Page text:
Fake interpreter Jantjie stars in bizarre new advert

Thamsanqa Jantjie, the man accused of faking sign language at Nelson Mandela's memorial service, has appeared in a bizarre advert. (Reuters)

Thamsanqa Jantjie, the man accused of faking sign language at Nelson Mandela's memorial service, has appeared in a bizarre advert. (Reuters)

Controversial figure Thamsanqa Jantjie has reemerged in the media, this time in an advertisement for a new livestreaming video app.

During the advertisement for the Livelens livestreaming app, an Israeli start-up, Jantjie speaks to the camera while a female voiceover explains what his signing “really means”.

The advert shows Jantjie’s now-infamous time on stage with US President Barack Obama, as the woman’s voice suggests he was actually signing: “Cigarette share, hand me the scissors”.

In the advert, Jantjie says: “Believe me, I am a real professional sign language interpreter” to which the voiceover adds, “I speak sign language – not.”

The sign language interpreter who stood next to the podium and signed what heads of states, religious leaders and other celebrated figures had to say about Mandela at his memorial service last year was accused by the deaf community in South Africa of using incorrect signs.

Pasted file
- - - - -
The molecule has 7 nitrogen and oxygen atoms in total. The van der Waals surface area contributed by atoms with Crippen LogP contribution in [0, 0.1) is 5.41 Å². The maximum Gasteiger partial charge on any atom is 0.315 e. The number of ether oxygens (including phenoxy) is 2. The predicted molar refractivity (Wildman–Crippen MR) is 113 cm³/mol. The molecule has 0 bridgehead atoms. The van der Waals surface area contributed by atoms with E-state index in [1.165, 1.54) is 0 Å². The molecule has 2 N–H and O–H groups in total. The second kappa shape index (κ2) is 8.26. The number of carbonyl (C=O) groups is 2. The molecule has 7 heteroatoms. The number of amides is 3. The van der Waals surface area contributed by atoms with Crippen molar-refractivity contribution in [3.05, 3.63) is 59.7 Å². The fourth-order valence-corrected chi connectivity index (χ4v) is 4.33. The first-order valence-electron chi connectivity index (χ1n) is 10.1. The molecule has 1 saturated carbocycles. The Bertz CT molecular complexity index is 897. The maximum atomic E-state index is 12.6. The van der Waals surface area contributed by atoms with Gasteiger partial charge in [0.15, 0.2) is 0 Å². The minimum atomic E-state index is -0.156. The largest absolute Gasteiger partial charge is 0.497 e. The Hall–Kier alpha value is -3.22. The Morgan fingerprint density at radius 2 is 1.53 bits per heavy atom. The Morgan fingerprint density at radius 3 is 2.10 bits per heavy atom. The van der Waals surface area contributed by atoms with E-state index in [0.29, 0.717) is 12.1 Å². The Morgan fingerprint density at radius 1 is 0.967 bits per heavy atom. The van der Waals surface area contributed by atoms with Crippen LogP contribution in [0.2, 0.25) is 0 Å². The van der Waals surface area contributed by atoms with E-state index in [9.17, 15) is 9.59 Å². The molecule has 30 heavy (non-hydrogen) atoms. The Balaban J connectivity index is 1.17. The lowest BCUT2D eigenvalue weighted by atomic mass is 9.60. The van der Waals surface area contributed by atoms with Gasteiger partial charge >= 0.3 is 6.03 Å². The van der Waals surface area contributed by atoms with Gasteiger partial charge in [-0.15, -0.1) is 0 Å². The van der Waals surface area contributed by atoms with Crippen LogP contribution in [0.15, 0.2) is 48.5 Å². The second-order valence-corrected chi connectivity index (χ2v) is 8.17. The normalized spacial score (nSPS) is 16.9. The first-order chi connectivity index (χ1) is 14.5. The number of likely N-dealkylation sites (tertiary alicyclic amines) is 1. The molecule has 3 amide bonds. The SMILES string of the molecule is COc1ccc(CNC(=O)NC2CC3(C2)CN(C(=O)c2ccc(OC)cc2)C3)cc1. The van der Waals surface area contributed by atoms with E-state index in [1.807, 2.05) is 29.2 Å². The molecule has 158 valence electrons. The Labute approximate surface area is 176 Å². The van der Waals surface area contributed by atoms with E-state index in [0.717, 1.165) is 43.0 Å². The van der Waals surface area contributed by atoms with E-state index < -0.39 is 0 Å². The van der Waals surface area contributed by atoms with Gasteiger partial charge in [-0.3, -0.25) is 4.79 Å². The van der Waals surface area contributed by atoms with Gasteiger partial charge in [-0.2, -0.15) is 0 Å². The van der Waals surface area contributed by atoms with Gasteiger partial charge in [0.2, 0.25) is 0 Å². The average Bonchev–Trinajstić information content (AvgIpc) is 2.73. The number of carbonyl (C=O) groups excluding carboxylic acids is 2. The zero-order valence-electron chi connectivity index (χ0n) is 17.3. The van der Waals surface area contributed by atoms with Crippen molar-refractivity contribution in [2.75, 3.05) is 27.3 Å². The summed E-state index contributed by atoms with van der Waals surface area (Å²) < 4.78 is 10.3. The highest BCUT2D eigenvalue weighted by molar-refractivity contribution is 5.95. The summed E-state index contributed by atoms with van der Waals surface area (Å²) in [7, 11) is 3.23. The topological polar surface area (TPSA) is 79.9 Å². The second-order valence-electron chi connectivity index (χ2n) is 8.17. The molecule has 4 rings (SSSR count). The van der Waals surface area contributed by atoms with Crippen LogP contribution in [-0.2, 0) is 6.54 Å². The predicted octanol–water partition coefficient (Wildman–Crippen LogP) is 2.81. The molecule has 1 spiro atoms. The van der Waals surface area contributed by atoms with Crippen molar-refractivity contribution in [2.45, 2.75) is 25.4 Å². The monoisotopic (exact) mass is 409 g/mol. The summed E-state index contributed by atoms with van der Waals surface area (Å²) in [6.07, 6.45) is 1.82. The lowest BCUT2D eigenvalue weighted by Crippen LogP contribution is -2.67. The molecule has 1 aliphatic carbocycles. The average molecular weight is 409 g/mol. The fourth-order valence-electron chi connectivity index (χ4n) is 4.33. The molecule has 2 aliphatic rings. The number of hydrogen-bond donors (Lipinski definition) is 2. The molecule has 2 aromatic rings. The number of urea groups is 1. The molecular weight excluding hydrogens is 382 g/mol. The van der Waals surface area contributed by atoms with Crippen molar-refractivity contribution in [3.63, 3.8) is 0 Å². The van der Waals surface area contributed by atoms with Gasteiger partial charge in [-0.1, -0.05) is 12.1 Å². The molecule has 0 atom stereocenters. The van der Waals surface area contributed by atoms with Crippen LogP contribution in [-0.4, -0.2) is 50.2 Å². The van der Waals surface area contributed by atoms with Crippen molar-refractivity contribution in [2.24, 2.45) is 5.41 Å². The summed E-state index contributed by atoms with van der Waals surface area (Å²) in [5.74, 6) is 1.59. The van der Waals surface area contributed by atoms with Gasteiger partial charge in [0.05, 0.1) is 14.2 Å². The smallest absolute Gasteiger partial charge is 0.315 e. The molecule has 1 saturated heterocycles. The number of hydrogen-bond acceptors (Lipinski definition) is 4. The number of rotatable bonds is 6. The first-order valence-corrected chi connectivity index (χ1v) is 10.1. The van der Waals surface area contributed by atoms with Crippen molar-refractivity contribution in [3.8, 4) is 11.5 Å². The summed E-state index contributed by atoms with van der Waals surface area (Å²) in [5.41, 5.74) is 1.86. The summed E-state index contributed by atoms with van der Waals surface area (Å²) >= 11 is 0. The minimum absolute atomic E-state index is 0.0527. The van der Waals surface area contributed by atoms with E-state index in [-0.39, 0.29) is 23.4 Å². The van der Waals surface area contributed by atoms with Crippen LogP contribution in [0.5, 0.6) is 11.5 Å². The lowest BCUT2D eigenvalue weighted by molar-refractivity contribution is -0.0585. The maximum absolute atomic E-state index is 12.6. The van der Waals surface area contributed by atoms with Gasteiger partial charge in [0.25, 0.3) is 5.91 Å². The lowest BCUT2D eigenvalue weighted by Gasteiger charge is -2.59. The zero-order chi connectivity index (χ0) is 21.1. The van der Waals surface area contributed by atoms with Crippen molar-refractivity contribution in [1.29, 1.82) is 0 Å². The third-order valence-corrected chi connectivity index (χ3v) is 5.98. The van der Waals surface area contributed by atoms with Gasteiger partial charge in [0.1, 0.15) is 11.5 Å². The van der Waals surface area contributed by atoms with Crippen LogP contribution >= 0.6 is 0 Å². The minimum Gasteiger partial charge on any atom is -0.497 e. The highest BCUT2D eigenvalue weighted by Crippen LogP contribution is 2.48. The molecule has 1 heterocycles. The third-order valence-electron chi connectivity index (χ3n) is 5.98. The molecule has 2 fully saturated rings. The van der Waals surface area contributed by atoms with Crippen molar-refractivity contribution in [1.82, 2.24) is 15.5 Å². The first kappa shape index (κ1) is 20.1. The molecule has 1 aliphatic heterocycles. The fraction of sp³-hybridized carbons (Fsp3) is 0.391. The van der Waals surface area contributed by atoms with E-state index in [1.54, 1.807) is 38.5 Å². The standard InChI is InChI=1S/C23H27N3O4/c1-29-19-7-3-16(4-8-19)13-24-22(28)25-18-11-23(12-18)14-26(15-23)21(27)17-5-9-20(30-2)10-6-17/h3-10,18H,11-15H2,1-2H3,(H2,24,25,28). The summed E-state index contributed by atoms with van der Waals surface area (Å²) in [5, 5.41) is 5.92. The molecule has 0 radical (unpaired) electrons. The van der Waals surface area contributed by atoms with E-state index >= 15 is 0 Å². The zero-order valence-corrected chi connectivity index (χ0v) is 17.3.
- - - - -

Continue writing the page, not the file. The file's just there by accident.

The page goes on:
Jantjie stated that he was hired by a company called “Interpreters SA”, where he is a senior interpreter.

As he apologises in the advert for what happened at Mandela’s memorial service, the woman’s voice chimes in: “Me famous celebrity,” before Jantjie introduces the Livelens app.

After the furore caused by his “fake” signing, Jantjie revealed that he suffers from schizophrenia. He was admitted to Sterkfontein Psychiatric Hospital in December.

Jantjie’s wife, Siziwe, took her husband to the hospital in Krugersdorp for a check-up in December last year, where it was suggested he be admitted immediately.

Jantjie was reportedly supposed to go to Sterkfontein earlier in December for a check-up. But following the offer to interpret at the memorial service held at FNB Stadium in Soweto on the same day, he contacted the hospital to reschedule the appointment.

Jantjie was convicted of theft and once had a string of criminal charges, including murder, laid against him.

eNCA reported that a murder, attempted murder and kidnapping case from 2003, against Jantjie and two other men, was referred to the high court in Johannesburg in 2004, and was finalised in November 2006.

But the outcome was unknown as the court file for the case was found empty by eNCA reporters. Using court and police records, eNCA established that Jantjie was convicted of theft in 1995, and is recorded to have received a three-year sentence.

He was charged with housebreaking in July 1997 and malicious damage to property in April 1998. Jantjie was also charged with rape in September 1994, but was later acquitted.

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